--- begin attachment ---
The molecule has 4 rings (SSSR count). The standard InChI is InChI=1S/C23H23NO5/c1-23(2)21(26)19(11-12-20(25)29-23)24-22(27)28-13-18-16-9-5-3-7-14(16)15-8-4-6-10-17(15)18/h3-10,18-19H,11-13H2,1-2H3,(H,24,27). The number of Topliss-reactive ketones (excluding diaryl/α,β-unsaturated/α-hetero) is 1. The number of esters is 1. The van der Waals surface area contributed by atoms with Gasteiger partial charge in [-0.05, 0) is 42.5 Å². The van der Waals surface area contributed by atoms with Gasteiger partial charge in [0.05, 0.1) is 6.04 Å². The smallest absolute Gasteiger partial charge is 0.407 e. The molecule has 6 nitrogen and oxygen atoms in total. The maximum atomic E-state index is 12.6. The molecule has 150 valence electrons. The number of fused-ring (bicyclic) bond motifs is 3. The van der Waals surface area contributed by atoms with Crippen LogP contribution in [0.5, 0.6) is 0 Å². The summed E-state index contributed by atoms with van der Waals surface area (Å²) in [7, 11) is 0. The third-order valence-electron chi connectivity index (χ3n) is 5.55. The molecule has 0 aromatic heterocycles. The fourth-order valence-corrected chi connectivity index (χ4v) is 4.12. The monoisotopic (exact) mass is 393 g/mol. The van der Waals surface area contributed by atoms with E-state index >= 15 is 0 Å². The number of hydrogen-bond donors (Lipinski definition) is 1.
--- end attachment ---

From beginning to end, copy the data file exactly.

The molecule has 4 rings (SSSR count). The standard InChI is InChI=1S/C23H23NO5/c1-23(2)21(26)19(11-12-20(25)29-23)24-22(27)28-13-18-16-9-5-3-7-14(16)15-8-4-6-10-17(15)18/h3-10,18-19H,11-13H2,1-2H3,(H,24,27). The number of Topliss-reactive ketones (excluding diaryl/α,β-unsaturated/α-hetero) is 1. The number of esters is 1. The van der Waals surface area contributed by atoms with Gasteiger partial charge in [-0.05, 0) is 42.5 Å². The van der Waals surface area contributed by atoms with Gasteiger partial charge in [0.05, 0.1) is 6.04 Å². The smallest absolute Gasteiger partial charge is 0.407 e. The molecule has 6 nitrogen and oxygen atoms in total. The maximum atomic E-state index is 12.6. The molecule has 150 valence electrons. The number of fused-ring (bicyclic) bond motifs is 3. The van der Waals surface area contributed by atoms with Crippen LogP contribution in [0.5, 0.6) is 0 Å². The summed E-state index contributed by atoms with van der Waals surface area (Å²) in [7, 11) is 0. The third-order valence-electron chi connectivity index (χ3n) is 5.55. The molecule has 0 aromatic heterocycles. The fourth-order valence-corrected chi connectivity index (χ4v) is 4.12. The monoisotopic (exact) mass is 393 g/mol. The van der Waals surface area contributed by atoms with E-state index >= 15 is 0 Å². The number of hydrogen-bond donors (Lipinski definition) is 1.